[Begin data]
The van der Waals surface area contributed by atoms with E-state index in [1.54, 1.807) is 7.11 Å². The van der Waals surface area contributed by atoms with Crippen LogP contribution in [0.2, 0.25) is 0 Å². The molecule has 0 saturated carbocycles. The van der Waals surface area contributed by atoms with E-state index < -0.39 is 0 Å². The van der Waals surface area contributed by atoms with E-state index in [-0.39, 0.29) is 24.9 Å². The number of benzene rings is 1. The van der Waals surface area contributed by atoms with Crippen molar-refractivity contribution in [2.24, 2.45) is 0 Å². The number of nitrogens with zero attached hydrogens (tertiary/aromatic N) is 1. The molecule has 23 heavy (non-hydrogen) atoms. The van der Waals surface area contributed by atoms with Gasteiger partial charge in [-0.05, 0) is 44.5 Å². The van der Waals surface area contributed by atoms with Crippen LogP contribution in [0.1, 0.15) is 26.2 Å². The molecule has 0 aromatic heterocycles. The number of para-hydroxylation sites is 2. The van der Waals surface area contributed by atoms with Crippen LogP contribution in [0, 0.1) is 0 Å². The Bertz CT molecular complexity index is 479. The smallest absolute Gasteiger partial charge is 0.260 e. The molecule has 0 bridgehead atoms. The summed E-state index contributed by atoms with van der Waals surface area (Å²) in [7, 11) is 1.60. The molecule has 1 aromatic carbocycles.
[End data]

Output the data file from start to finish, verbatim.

The van der Waals surface area contributed by atoms with E-state index in [1.54, 1.807) is 7.11 Å². The van der Waals surface area contributed by atoms with Crippen LogP contribution in [0.2, 0.25) is 0 Å². The molecule has 0 saturated carbocycles. The van der Waals surface area contributed by atoms with E-state index < -0.39 is 0 Å². The van der Waals surface area contributed by atoms with E-state index in [-0.39, 0.29) is 24.9 Å². The number of benzene rings is 1. The van der Waals surface area contributed by atoms with Crippen molar-refractivity contribution in [2.24, 2.45) is 0 Å². The number of nitrogens with zero attached hydrogens (tertiary/aromatic N) is 1. The molecule has 23 heavy (non-hydrogen) atoms. The van der Waals surface area contributed by atoms with Gasteiger partial charge in [-0.05, 0) is 44.5 Å². The van der Waals surface area contributed by atoms with Crippen LogP contribution in [0.1, 0.15) is 26.2 Å². The molecule has 0 aromatic heterocycles. The number of para-hydroxylation sites is 2. The van der Waals surface area contributed by atoms with Crippen LogP contribution in [0, 0.1) is 0 Å². The Bertz CT molecular complexity index is 479. The smallest absolute Gasteiger partial charge is 0.260 e. The molecule has 0 bridgehead atoms. The summed E-state index contributed by atoms with van der Waals surface area (Å²) in [7, 11) is 1.60. The molecule has 1 aromatic carbocycles.